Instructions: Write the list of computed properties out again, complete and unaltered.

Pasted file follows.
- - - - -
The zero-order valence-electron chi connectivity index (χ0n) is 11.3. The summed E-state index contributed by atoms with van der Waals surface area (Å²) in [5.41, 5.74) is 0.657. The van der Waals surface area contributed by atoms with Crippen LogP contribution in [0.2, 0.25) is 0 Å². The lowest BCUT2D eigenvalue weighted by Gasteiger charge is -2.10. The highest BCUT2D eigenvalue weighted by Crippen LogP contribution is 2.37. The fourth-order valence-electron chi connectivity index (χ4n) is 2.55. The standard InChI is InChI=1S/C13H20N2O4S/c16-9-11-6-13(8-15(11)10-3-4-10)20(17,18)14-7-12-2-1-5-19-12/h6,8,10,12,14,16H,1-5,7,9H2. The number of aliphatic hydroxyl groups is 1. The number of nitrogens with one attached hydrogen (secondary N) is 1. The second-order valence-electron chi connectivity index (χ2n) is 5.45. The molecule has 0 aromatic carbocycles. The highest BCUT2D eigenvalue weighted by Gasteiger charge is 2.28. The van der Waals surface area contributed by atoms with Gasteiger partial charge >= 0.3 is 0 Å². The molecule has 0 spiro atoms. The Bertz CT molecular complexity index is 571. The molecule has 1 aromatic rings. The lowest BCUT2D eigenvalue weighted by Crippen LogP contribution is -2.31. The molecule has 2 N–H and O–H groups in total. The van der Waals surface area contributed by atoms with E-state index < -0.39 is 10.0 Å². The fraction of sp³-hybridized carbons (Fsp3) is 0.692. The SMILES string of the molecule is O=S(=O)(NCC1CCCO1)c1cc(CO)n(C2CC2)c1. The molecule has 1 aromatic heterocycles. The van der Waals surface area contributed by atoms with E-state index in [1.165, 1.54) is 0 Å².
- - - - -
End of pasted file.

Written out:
The zero-order valence-electron chi connectivity index (χ0n) is 11.3. The summed E-state index contributed by atoms with van der Waals surface area (Å²) in [5.41, 5.74) is 0.657. The van der Waals surface area contributed by atoms with Crippen LogP contribution in [0.2, 0.25) is 0 Å². The lowest BCUT2D eigenvalue weighted by Gasteiger charge is -2.10. The highest BCUT2D eigenvalue weighted by Crippen LogP contribution is 2.37. The fourth-order valence-electron chi connectivity index (χ4n) is 2.55. The standard InChI is InChI=1S/C13H20N2O4S/c16-9-11-6-13(8-15(11)10-3-4-10)20(17,18)14-7-12-2-1-5-19-12/h6,8,10,12,14,16H,1-5,7,9H2. The number of aliphatic hydroxyl groups is 1. The number of nitrogens with one attached hydrogen (secondary N) is 1. The second-order valence-electron chi connectivity index (χ2n) is 5.45. The molecule has 0 aromatic carbocycles. The highest BCUT2D eigenvalue weighted by Gasteiger charge is 2.28. The van der Waals surface area contributed by atoms with Gasteiger partial charge >= 0.3 is 0 Å². The molecule has 0 spiro atoms. The Bertz CT molecular complexity index is 571. The molecule has 1 aromatic rings. The lowest BCUT2D eigenvalue weighted by Crippen LogP contribution is -2.31. The molecule has 2 N–H and O–H groups in total. The van der Waals surface area contributed by atoms with E-state index < -0.39 is 10.0 Å². The fraction of sp³-hybridized carbons (Fsp3) is 0.692. The SMILES string of the molecule is O=S(=O)(NCC1CCCO1)c1cc(CO)n(C2CC2)c1. The molecule has 1 aromatic heterocycles. The van der Waals surface area contributed by atoms with E-state index in [1.165, 1.54) is 0 Å².